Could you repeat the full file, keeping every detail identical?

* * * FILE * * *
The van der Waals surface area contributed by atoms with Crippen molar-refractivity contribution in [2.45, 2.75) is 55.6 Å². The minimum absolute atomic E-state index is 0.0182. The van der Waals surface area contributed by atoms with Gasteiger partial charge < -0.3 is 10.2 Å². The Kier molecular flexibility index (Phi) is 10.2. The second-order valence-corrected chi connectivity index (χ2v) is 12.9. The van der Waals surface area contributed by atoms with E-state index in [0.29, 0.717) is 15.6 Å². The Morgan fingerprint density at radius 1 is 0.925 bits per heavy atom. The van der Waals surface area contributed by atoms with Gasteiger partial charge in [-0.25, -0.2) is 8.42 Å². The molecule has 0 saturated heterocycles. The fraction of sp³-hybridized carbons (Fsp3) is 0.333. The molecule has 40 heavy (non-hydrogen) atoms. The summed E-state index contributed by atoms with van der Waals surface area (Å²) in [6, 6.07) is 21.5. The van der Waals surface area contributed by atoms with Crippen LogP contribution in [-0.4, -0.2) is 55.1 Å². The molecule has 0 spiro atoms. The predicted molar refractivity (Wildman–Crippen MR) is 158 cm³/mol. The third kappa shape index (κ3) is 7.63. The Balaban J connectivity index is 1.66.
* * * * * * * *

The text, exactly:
The van der Waals surface area contributed by atoms with Crippen molar-refractivity contribution in [2.45, 2.75) is 55.6 Å². The minimum absolute atomic E-state index is 0.0182. The van der Waals surface area contributed by atoms with Gasteiger partial charge < -0.3 is 10.2 Å². The Kier molecular flexibility index (Phi) is 10.2. The second-order valence-corrected chi connectivity index (χ2v) is 12.9. The van der Waals surface area contributed by atoms with E-state index in [0.29, 0.717) is 15.6 Å². The Morgan fingerprint density at radius 1 is 0.925 bits per heavy atom. The van der Waals surface area contributed by atoms with Gasteiger partial charge in [-0.25, -0.2) is 8.42 Å². The molecule has 0 saturated heterocycles. The fraction of sp³-hybridized carbons (Fsp3) is 0.333. The molecule has 40 heavy (non-hydrogen) atoms. The summed E-state index contributed by atoms with van der Waals surface area (Å²) in [6, 6.07) is 21.5. The van der Waals surface area contributed by atoms with Crippen LogP contribution in [-0.4, -0.2) is 55.1 Å². The molecule has 0 spiro atoms. The predicted molar refractivity (Wildman–Crippen MR) is 158 cm³/mol. The third kappa shape index (κ3) is 7.63. The Balaban J connectivity index is 1.66.